2003 CPEO Military List Archive

From: CPEO Moderator <cpeo@cpeo.org>
Date: 5 Sep 2003 15:35:17 -0000
Reply: cpeo-military
Subject: [CPEO-MEF] ACOE detects a small amount of Lewisite at a Spring Valley site
News Release
Release No. 03-09
Contact: Doug Garman
For Release: September 3, 2003
Phone: 410-962-2809

Army Corps of Engineers detects a small amount of Lewisite at a Spring
Valley site

Baltimore - U.S. Army Corps of Engineers officials announced today that
a small amount of Lewisite, a World War I chemical warfare agent, was
detected in a sealed glass container recovered during the excavation of
a debris field known as Lot 18 in the Spring Valley neighborhood of
northwest Washington, D.C.

Laboratory analysis of the contents in the glass container received Aug.
28 from the
Edgewood Chemical Biological Command, Aberdeen Proving Ground, Md.,
confirmed the presence of a solution containing approximately 0.3
percent Lewisite. Lot 18 is a debris field located in the southwestern
portion of the American University campus and adjacent to several
properties along Rockwood Parkway. The total volume of liquid in this
container was 6 milliliters, or approximately one tablespoon.

A conservative mathematical dispersion model run by the Corps, based on
6 milliliters, 100 percent Lewisite solution, indicated that under worst
case conditions, had the materiel been released, there would be no
effect on anyone beyond a distance of one meter. At all times, the
liquid was contained within the sealed glass container. No health or
safety incidents were reported by workers during their work at this

_From November 2002 to May 2003, excavation of this debris field resulted
in the recovery of several scrap ordnance items, broken and intact
glassware and residential-type trash dating from 1900 to the 1950s. Each
of the recovered items was evaluated and cataloged by a Corps of
Engineers’ safety officer as well as a certified archeologist. On-site
evaluation identified three glassware containers as intact, sealed and
requiring further analysis. Each of these items was properly packaged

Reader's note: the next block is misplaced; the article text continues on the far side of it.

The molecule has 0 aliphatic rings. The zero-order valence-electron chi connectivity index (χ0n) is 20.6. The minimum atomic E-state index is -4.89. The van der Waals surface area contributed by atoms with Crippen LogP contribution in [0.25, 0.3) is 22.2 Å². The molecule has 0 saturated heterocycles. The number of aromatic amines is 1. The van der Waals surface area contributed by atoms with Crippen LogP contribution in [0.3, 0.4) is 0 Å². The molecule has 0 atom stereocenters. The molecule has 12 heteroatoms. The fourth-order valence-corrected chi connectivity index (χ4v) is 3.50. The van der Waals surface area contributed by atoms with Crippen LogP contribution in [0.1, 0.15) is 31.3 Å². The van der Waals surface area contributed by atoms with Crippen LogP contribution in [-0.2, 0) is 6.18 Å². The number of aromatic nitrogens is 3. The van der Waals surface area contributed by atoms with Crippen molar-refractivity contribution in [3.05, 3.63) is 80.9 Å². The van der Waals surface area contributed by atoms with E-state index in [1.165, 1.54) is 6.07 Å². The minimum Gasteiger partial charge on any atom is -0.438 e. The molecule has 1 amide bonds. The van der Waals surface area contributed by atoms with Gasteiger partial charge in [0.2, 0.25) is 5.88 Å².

and placed in a secure storage area on federal property to await the
proper final disposition. The other two recovered glass containers
tested negative for chemical warfare agent and contained mixtures of
solid organic compounds.

The Corps will employ more stringent safety procedures as an added
measure of safety during the remainder of this work. Lot 18 was
characterized originally as a low-probability area for encountering
World War I-era chemical warfare materiel based on a preliminary risk
assessment conducted prior to beginning work. Based on a review of field
records and the results of laboratory tests confirming the presence of
Lewisite, Corps officials have recharacterized the site as a
high-probability area for encountering chemical warfare materiel.
Although no health or safety incidents were reported during the work,
Corps officials believe this re-characterization of the site is prudent
given what has been found.

“The more protective site designation announced today, and the
implementation of new procedures, will further ensure the safety of
local residents and students as we continue work on this site,” said
Gary Schilling, Army Corps of Engineers project manager for the Spring
Valley investigation.

Corps officials add that the exact type of procedures to be implemented
for future work is currently being evaluated. The plan for resuming Lot
18 work will be presented to the public prior to beginning intrusive
activities in late 2003 or early 2004.

Military personnel used portions of the Spring Valley neighborhood from
1917 to 1919 to conduct research and testing on World War I chemical
warfare materiel as part of their work at the former American University
Experiment Station.


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